McMahon v. Tompkins County, New York

Filing 11

DECISION and ORDER: that the County's Dkt. No. 5 motion to dismiss is Granted in part and Denied in part; that McMahon's Title VII claims are dismissed; that McMahon's state law claims are Dismissed without prejudice and that the Clerk of the Court is directed to enter judgment accordingly and close the file. Signed by Judge David N. Hurd on 10/4/2017. (hmr)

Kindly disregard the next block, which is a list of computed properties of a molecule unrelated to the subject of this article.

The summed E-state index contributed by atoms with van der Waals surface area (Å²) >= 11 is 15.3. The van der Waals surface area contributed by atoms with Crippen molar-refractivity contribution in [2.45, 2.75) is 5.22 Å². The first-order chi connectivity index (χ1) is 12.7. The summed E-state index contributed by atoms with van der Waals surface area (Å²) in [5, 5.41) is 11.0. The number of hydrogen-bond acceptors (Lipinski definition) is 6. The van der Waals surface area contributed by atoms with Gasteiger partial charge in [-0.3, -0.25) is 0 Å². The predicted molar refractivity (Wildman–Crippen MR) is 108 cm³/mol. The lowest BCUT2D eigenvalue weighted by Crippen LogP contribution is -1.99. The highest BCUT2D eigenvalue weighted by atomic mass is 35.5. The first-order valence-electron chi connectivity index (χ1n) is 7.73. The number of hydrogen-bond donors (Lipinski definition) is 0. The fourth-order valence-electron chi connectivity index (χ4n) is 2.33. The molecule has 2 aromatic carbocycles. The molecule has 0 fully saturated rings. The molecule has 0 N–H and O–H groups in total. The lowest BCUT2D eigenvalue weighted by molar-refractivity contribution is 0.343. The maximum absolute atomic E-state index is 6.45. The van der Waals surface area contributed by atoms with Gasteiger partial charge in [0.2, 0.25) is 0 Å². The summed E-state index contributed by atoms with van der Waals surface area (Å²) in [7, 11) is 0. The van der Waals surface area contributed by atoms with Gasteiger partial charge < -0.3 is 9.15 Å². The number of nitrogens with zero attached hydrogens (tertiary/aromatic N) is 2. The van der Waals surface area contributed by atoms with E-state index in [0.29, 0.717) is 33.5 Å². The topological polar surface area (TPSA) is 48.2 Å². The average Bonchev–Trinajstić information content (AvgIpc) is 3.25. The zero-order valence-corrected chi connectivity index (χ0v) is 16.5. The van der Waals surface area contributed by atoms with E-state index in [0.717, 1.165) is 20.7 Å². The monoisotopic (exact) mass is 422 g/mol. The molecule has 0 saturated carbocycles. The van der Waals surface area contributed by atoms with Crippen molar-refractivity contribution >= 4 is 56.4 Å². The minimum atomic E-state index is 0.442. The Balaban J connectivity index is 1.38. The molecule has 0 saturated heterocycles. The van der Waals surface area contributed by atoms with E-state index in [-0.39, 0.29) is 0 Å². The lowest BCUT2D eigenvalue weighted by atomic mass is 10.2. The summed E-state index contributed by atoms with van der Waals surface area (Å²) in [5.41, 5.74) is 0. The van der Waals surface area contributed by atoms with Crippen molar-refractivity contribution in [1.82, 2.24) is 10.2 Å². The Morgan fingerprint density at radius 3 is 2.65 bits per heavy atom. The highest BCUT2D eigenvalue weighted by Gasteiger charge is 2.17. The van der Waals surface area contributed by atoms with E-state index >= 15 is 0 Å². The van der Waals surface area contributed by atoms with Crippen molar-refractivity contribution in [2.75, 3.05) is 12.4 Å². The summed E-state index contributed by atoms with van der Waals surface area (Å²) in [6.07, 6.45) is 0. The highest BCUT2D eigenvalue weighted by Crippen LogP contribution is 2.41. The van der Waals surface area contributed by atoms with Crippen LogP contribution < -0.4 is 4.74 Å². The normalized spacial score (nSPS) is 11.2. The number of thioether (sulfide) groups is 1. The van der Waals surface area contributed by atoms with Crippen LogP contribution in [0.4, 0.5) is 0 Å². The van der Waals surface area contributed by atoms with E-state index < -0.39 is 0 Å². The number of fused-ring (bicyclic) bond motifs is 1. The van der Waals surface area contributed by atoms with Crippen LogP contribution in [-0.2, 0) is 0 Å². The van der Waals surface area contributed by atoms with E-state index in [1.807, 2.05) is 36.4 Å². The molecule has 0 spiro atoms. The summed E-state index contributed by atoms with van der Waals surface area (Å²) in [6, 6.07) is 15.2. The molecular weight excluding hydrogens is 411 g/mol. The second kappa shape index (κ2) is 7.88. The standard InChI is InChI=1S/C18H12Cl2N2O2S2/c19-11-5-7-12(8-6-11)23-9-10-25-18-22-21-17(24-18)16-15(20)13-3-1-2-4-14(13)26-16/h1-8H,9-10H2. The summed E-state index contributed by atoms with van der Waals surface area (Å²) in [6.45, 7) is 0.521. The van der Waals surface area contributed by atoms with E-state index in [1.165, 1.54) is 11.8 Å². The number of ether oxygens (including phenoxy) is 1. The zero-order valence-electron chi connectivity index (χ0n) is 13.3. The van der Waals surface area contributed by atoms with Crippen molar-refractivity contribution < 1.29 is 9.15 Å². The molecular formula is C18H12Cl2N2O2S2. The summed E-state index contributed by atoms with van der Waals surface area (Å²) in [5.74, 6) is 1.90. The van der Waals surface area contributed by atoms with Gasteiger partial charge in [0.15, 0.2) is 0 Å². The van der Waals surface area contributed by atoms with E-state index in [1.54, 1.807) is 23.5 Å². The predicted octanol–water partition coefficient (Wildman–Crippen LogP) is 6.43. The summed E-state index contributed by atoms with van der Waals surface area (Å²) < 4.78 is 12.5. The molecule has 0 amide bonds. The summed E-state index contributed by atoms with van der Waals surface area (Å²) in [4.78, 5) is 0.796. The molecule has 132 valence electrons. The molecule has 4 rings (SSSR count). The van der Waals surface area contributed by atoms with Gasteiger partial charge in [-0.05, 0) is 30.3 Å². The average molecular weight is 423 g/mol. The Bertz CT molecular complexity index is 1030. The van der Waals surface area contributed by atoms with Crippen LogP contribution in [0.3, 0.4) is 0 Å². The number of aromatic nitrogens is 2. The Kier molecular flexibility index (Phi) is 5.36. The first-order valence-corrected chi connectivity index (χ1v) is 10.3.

Download PDF